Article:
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Is Vitamin D Deficiency Connected to Parkinson's Disease?

Researchers report that there is a correlation between insufficient levels of vitamin D and the development of early Parkinson's disease.

A study of more than 150 Parkinson's patients found that a high percentage of subjects had vitamin D insufficiency or deficiency. Almost 70 percent had vitamin D insufficiency (defined as levels of less than 30 nanograms per milliliter) at the beginning of the study, while about 26 percent were classified as deficient (levels of less than 20 nanograms per milliliter.) The prevalence of insufficiency at the final visit was over 51 percent, and deficiency occurred in 7 percent.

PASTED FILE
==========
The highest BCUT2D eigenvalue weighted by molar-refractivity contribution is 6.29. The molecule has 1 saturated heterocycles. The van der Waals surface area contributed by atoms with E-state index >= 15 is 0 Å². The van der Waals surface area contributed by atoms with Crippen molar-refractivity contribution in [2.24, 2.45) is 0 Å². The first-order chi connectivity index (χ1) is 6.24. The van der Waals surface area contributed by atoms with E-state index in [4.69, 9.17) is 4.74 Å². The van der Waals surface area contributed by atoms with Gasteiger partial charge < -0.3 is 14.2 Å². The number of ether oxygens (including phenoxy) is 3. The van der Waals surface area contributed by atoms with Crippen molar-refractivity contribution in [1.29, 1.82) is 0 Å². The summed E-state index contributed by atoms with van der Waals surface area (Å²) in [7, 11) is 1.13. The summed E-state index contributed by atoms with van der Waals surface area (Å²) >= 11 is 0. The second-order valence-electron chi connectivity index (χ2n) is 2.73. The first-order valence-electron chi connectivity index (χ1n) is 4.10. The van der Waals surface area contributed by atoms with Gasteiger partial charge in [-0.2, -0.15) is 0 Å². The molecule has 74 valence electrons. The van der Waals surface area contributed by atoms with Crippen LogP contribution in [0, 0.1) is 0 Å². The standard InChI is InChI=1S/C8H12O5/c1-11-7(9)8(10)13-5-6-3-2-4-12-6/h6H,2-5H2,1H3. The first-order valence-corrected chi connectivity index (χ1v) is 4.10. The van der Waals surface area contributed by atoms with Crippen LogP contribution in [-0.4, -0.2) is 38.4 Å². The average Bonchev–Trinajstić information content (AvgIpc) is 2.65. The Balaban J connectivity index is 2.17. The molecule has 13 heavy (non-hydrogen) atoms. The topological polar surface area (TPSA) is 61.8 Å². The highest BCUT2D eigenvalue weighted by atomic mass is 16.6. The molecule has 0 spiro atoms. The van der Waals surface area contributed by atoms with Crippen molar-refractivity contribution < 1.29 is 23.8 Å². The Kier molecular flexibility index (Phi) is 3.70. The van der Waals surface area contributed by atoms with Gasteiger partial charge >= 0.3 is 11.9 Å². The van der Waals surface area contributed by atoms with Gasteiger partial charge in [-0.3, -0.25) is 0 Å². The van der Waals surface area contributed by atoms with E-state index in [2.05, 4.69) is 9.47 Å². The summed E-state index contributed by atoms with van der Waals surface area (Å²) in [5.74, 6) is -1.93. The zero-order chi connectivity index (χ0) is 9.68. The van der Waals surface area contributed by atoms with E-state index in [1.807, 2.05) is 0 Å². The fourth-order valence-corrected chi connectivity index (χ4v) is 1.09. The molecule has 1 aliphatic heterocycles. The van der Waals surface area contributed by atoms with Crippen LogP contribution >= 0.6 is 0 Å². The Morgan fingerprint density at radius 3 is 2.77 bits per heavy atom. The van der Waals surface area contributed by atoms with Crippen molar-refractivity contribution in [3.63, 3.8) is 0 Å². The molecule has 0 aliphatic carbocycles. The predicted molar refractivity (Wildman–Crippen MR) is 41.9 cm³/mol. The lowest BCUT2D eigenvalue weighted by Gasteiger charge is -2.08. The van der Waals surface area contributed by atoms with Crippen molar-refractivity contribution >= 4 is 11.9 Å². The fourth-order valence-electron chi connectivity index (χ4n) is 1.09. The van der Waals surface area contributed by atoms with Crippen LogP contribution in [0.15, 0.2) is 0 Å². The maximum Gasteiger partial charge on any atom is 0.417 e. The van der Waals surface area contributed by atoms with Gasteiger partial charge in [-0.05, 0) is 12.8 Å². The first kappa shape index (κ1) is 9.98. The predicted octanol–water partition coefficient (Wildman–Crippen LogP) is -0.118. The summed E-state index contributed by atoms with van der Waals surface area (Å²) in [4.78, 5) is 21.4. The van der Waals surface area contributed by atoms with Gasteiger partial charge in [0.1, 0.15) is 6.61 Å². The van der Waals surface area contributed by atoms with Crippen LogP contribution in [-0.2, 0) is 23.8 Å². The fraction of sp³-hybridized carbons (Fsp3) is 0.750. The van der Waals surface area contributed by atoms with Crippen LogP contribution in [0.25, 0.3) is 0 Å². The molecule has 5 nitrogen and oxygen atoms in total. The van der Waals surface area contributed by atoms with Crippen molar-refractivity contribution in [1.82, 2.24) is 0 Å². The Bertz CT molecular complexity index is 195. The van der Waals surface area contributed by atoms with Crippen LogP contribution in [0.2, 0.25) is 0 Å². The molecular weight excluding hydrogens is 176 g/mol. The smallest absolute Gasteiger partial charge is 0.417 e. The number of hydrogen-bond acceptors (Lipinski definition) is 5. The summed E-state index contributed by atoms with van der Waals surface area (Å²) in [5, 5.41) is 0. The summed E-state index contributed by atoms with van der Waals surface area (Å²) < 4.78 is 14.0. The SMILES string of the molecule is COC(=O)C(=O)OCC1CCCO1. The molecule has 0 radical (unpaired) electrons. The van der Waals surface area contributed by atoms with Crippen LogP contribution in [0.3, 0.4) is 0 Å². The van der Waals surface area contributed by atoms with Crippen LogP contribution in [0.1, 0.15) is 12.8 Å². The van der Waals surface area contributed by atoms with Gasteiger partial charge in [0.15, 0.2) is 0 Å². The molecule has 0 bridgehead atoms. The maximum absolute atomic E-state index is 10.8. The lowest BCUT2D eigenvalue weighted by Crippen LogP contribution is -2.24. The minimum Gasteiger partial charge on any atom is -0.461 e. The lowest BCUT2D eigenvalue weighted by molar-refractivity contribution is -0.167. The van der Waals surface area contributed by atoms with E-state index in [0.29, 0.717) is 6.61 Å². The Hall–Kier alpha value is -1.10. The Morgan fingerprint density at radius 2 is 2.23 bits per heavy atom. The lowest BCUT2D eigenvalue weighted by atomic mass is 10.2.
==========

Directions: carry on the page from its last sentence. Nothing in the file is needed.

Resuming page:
Life Extension Magazine reports:

"Previous studies ... [suggested] that long-term effects of Parkinson's disease may contribute to the development of insufficient vitamin D concentrations ... Contrary to [the] expectation that vitamin D levels might decrease over time because of disease-related inactivity and reduced sun exposure, vitamin D levels increased over the study period. These findings are consistent with the possibility that long-term insufficiency is present before the clinical manifestations of Parkinson's disease and may play a role in the pathogenesis of PD."

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